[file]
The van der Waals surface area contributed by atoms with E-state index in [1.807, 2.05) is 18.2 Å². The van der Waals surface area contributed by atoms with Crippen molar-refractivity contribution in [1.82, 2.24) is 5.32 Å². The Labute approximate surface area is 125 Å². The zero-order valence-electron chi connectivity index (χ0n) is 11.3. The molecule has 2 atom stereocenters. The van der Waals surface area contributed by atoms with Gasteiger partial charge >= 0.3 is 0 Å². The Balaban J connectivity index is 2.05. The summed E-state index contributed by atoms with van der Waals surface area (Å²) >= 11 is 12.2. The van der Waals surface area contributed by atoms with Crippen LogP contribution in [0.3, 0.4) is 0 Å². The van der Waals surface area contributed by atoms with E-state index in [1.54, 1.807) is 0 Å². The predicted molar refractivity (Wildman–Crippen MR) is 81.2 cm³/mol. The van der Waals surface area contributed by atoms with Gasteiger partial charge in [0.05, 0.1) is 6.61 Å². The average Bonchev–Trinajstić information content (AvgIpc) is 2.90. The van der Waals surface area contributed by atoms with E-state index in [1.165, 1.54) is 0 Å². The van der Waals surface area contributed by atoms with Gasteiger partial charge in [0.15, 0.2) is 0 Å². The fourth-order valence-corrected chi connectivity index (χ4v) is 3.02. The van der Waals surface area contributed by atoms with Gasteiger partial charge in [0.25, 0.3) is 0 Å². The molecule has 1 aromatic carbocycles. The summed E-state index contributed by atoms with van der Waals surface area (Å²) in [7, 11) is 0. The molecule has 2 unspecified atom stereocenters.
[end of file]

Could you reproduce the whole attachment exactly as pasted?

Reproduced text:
The van der Waals surface area contributed by atoms with E-state index in [1.807, 2.05) is 18.2 Å². The van der Waals surface area contributed by atoms with Crippen molar-refractivity contribution in [1.82, 2.24) is 5.32 Å². The Labute approximate surface area is 125 Å². The zero-order valence-electron chi connectivity index (χ0n) is 11.3. The molecule has 2 atom stereocenters. The van der Waals surface area contributed by atoms with Gasteiger partial charge >= 0.3 is 0 Å². The Balaban J connectivity index is 2.05. The summed E-state index contributed by atoms with van der Waals surface area (Å²) >= 11 is 12.2. The van der Waals surface area contributed by atoms with Crippen LogP contribution in [0.3, 0.4) is 0 Å². The van der Waals surface area contributed by atoms with E-state index in [1.54, 1.807) is 0 Å². The predicted molar refractivity (Wildman–Crippen MR) is 81.2 cm³/mol. The van der Waals surface area contributed by atoms with Gasteiger partial charge in [0.05, 0.1) is 6.61 Å². The average Bonchev–Trinajstić information content (AvgIpc) is 2.90. The van der Waals surface area contributed by atoms with E-state index in [1.165, 1.54) is 0 Å². The van der Waals surface area contributed by atoms with Gasteiger partial charge in [0.15, 0.2) is 0 Å². The fourth-order valence-corrected chi connectivity index (χ4v) is 3.02. The van der Waals surface area contributed by atoms with Gasteiger partial charge in [0.25, 0.3) is 0 Å². The molecule has 1 aromatic carbocycles. The summed E-state index contributed by atoms with van der Waals surface area (Å²) in [7, 11) is 0. The molecule has 2 unspecified atom stereocenters.